Judge Patrick Bromley's fascination with Newlyweds is reportedly shared by many people—like Jane Goodall.
Love means going back for more Newlyweds.
Here I am, stuck in the same position I found myself in six months ago: attempting to discuss MTV's Newlyweds: Nick and Jessica with some degree of thoughtfulness and introspection. The problem with this is that Newlyweds calls for neither. It's a fluff show about two pretty people leading privileged lives, cut together to make both parties seem equal parts charming and silly. That might be as thoughtful as I can get.
If that sounds like harsh criticism, it shouldn't. I do not belong to the school of thought that loathes or resents Newlyweds for its vapidity. Vapidity, it would seem, is the point. Besides, Jessica Simpson and Nick Lachey are not mean-spirited people. This show, following their day to day lives, is not mean-spirited. Why should my review be mean-spirited? I can't imagine someone watching the show that isn't either a) a fan of Simpson or Lachey, or b) finds them to be a "cute couple." Well, I happen to be married to someone who falls into both camps (more "b" than "a," but that's apples and apples), so I find myself watching a great deal more Newlyweds than I probably would otherwise. That's not a complaint—the lady loves her Newlyweds, and I'm happy to oblige—but rather an explanation of my tolerance level of the series.
I suppose that's what it comes down to: whether or not you can tolerate the show. It's really the only basis I can think of upon which to "review" a series like Newlyweds. To the wife and me, who find the gag of the show amusing and take it all as fluffy fun, it's an entertaining diversion. To others, it could be an intolerable celebration of shallowness and excess. I suppose both interpretations would be valid, though I might suggest to those subscribing to the latter that it's comparable to believing that Cronenberg's Crash is a celebration of casual sex, or that Shaun of the Dead is a celebration of hateful violence and gore. You've got to consider the spirit in which all of these works were made.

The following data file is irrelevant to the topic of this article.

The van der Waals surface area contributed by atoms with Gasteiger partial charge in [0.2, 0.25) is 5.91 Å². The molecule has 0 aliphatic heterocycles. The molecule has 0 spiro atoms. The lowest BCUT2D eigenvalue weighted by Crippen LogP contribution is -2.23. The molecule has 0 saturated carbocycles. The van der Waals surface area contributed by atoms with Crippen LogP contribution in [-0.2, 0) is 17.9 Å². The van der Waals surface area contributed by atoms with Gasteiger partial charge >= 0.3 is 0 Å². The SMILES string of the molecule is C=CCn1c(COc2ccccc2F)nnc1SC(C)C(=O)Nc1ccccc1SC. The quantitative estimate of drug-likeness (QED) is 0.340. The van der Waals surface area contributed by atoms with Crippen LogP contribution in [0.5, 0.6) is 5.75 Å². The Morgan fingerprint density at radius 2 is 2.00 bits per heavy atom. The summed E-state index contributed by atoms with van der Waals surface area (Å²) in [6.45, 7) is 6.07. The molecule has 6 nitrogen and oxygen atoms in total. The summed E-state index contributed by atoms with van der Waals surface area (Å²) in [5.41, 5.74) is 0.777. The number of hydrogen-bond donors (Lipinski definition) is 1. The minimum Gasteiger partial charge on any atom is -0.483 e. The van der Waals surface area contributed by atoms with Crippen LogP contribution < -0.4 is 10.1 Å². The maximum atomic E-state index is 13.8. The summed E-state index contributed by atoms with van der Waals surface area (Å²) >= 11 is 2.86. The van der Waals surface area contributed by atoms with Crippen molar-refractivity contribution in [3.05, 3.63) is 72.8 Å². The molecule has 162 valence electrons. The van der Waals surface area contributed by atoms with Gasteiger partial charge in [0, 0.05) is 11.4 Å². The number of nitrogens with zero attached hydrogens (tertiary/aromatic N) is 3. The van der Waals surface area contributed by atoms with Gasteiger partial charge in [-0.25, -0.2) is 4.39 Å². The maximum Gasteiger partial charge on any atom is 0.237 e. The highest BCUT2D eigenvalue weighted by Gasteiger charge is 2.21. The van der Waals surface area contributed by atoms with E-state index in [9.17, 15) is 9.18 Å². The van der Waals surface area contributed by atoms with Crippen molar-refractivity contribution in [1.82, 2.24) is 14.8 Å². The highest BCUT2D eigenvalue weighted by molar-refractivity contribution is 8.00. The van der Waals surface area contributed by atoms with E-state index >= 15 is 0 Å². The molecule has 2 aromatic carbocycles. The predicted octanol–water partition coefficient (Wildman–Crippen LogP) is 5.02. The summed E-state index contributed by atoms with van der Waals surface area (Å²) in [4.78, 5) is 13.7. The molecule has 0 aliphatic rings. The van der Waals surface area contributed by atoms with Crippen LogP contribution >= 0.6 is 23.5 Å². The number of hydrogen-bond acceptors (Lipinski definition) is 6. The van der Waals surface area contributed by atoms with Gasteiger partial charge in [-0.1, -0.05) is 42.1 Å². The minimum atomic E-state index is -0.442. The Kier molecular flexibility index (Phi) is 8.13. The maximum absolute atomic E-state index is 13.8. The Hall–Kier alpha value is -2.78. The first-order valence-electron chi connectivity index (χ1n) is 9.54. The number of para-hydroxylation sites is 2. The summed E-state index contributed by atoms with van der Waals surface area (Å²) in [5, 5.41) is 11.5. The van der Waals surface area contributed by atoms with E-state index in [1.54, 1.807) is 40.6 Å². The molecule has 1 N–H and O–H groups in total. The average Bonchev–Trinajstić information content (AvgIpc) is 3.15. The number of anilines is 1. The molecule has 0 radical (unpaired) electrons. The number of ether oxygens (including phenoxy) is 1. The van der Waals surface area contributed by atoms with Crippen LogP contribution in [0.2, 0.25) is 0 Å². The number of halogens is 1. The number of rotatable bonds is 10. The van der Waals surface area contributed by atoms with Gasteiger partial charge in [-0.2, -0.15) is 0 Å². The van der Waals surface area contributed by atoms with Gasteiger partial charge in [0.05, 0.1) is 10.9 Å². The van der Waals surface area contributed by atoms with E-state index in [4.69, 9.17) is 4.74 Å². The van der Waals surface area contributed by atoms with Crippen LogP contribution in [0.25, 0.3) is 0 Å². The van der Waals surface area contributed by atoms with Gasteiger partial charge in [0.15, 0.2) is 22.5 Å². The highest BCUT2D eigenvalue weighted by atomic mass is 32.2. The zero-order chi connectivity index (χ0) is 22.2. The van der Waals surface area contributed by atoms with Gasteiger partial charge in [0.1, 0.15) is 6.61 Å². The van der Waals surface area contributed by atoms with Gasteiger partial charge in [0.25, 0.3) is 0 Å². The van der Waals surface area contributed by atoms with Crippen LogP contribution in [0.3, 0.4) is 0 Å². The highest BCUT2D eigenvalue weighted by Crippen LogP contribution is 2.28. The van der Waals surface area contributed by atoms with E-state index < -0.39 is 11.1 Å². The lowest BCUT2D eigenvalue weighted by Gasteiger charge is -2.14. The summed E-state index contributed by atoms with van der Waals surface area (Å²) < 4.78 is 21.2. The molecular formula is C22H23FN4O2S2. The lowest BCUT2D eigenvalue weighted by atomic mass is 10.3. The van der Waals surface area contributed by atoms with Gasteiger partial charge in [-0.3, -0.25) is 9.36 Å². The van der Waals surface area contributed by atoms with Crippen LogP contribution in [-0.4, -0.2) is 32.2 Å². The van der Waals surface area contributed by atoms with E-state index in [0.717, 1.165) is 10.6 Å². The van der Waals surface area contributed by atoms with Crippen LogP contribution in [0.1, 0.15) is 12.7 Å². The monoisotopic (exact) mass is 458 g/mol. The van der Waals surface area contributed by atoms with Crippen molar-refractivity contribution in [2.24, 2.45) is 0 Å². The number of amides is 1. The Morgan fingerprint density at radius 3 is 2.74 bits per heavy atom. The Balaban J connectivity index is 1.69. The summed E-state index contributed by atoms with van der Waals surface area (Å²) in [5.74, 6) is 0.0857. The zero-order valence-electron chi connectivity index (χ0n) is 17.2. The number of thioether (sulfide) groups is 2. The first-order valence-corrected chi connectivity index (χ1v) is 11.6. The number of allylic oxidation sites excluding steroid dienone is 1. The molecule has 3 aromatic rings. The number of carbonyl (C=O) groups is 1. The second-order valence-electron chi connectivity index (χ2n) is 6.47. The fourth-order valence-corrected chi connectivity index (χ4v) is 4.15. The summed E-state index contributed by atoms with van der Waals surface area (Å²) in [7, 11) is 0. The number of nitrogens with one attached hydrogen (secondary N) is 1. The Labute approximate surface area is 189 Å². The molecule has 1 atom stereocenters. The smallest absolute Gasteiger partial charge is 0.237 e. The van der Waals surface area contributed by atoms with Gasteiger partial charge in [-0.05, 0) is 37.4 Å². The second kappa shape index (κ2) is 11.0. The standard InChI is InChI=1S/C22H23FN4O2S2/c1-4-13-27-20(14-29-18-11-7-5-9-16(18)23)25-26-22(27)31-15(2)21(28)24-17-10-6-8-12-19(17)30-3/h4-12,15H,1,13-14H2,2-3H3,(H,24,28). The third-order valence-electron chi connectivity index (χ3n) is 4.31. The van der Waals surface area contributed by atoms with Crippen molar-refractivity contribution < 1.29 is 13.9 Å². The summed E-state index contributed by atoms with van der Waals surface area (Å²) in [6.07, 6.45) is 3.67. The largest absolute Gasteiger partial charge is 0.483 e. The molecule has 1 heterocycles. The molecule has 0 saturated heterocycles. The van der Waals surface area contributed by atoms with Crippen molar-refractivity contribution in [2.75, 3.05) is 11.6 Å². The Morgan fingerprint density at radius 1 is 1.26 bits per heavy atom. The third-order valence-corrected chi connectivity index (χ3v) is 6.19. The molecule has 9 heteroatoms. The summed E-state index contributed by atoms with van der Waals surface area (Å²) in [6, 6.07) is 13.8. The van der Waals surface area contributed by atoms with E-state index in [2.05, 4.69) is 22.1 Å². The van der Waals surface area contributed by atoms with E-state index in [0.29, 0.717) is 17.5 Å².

As such, Newlyweds—Nick and Jessica: The Complete Second & Third Seasons is enjoyable in the way that ice cream and Fountains of Wayne songs are enjoyable. It's kind of like a modern-day I Love Lucy, with Jessica Simpson at the scatterbrained center and Nick Lachey as her level-headed, sometimes put-upon Ricky Ricardo. There isn't any significant change from Season One; the cameras still follow the couple around as they balance their careers, families, and personal lives in the media spotlight. The only aspect of the show that seems to have grown is the editing—no longer is the focus of Newlyweds's cutting on marital discord between Jessica and Nick, but rather on the two of them vs. outside obstacles (skiing, puppies, babies, roommates, or the dreaded paparazzi). The editing is now used to underscore the show's humor: the repetition of just how many times Jessica says "this is good" while dining out, or Nick's questionable athleticism despite his love of sports, or the frequency with which Joe Simpson (Jessica's creepy dad/manager) talks on his cell phone. Sure, it's got nothing to do with reality (no editing does), but it certainly improves the tone of the show.
Newlyweds—Nick and Jessica: The Complete Second & Third Seasons comes to DVD courtesy of Paramount. There are twenty episodes in total, spread out over three discs, with each episode (minus the show's opening, which is only present on the first episode in the set) running just under twenty minutes. The shows look good—even better than they do on TV—but the audio is a bit of a mess. The only available track is a traditional 2.0 mix, but the balance is way off; the music that plays a heavy role in the show (a great deal of which seems to have been altered for the DVD release) is quite loud and the dialogue quite soft, leaving it difficult to hear and understand what is being said at times. The lack of any available subtitles only compounds the problem.
The third disc contains a handful of extra features, essentially designed to please fans and no one else—an idea that's pretty much in keeping with the show as a whole. There are twenty minutes of deleted scenes, most of which are just extensions of scenes that were kept in the episodes. There's an "MTV Timeline" feature, which is basically just a compilation of clips from various MTV shows that chronicle the progression of Nick and Jessica, both personally and professionally. A "Happy Birthday, Jessica" special is actually just a bonus episode of the show, in which Nick surprises his wife with a much-coveted new puppy during her tour. Finally, as with the DVD release of the first season, there are montages of the funniest/most embarrassing moments from seasons 2 and 3; there's no new material here, but it does manage to condense much of what's appealing about Newlyweds into a much smaller package.
Newlyweds has ended its four-season run on MTV (meaning there's a good chance I'll be revisiting the show for the final season's DVD release) so that Jessica Simpson can begin her career as a film star—as I'm writing this weekend, she's opening in the new Dukes of Hazzard movie. I guess it's fitting that Newlyweds end around the same time that the wife and I finish out our first year as newlyweds; sure, we didn't have prosperous music careers and weren't followed around by camera crews, but I see some of us in Nick and Jessica (not the ditzy parts, of course). I may never be able to surprise her with a puppy in front of thousands of screaming fans, or spring insanely expensive diamond earrings on her, but I'll always be willing to review the new Newlyweds set. Sometimes, it's the little things that say "I love you."
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